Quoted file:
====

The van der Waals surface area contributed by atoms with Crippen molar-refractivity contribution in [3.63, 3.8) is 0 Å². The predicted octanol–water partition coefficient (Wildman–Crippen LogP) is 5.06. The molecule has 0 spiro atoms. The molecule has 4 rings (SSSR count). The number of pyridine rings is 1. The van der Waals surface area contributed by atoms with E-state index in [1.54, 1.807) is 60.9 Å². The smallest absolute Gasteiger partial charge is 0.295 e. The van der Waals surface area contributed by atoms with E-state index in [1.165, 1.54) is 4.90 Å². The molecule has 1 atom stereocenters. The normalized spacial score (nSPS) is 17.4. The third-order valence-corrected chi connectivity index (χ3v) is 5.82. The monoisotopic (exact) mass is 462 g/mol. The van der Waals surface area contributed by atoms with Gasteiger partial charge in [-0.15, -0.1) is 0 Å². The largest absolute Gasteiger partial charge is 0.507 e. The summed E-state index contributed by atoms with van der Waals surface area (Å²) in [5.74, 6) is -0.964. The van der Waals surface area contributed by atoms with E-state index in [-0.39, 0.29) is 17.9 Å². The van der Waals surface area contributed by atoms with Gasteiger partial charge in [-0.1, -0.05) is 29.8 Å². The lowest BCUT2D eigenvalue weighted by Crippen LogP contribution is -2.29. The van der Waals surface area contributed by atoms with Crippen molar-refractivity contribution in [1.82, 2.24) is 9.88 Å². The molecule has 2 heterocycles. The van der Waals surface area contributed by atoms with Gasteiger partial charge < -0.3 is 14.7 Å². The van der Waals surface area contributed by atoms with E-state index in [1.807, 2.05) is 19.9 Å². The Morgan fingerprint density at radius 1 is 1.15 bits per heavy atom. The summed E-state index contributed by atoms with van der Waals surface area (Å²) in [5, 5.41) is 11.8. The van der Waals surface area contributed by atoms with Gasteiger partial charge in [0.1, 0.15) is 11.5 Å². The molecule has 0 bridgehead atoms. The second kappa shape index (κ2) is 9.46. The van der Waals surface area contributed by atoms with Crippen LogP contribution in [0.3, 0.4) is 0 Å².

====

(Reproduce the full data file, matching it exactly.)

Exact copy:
The van der Waals surface area contributed by atoms with Crippen molar-refractivity contribution in [3.63, 3.8) is 0 Å². The predicted octanol–water partition coefficient (Wildman–Crippen LogP) is 5.06. The molecule has 0 spiro atoms. The molecule has 4 rings (SSSR count). The number of pyridine rings is 1. The van der Waals surface area contributed by atoms with E-state index in [1.54, 1.807) is 60.9 Å². The smallest absolute Gasteiger partial charge is 0.295 e. The van der Waals surface area contributed by atoms with E-state index in [1.165, 1.54) is 4.90 Å². The molecule has 1 atom stereocenters. The normalized spacial score (nSPS) is 17.4. The third-order valence-corrected chi connectivity index (χ3v) is 5.82. The monoisotopic (exact) mass is 462 g/mol. The van der Waals surface area contributed by atoms with Gasteiger partial charge in [-0.15, -0.1) is 0 Å². The largest absolute Gasteiger partial charge is 0.507 e. The summed E-state index contributed by atoms with van der Waals surface area (Å²) in [5.74, 6) is -0.964. The van der Waals surface area contributed by atoms with E-state index in [-0.39, 0.29) is 17.9 Å². The van der Waals surface area contributed by atoms with Gasteiger partial charge in [-0.1, -0.05) is 29.8 Å². The lowest BCUT2D eigenvalue weighted by Crippen LogP contribution is -2.29. The van der Waals surface area contributed by atoms with Crippen molar-refractivity contribution in [1.82, 2.24) is 9.88 Å². The molecule has 2 heterocycles. The van der Waals surface area contributed by atoms with Gasteiger partial charge < -0.3 is 14.7 Å². The van der Waals surface area contributed by atoms with E-state index in [1.807, 2.05) is 19.9 Å². The Morgan fingerprint density at radius 1 is 1.15 bits per heavy atom. The summed E-state index contributed by atoms with van der Waals surface area (Å²) in [5, 5.41) is 11.8. The van der Waals surface area contributed by atoms with Gasteiger partial charge in [0.1, 0.15) is 11.5 Å². The molecule has 0 bridgehead atoms. The second kappa shape index (κ2) is 9.46. The van der Waals surface area contributed by atoms with Crippen LogP contribution in [0.3, 0.4) is 0 Å².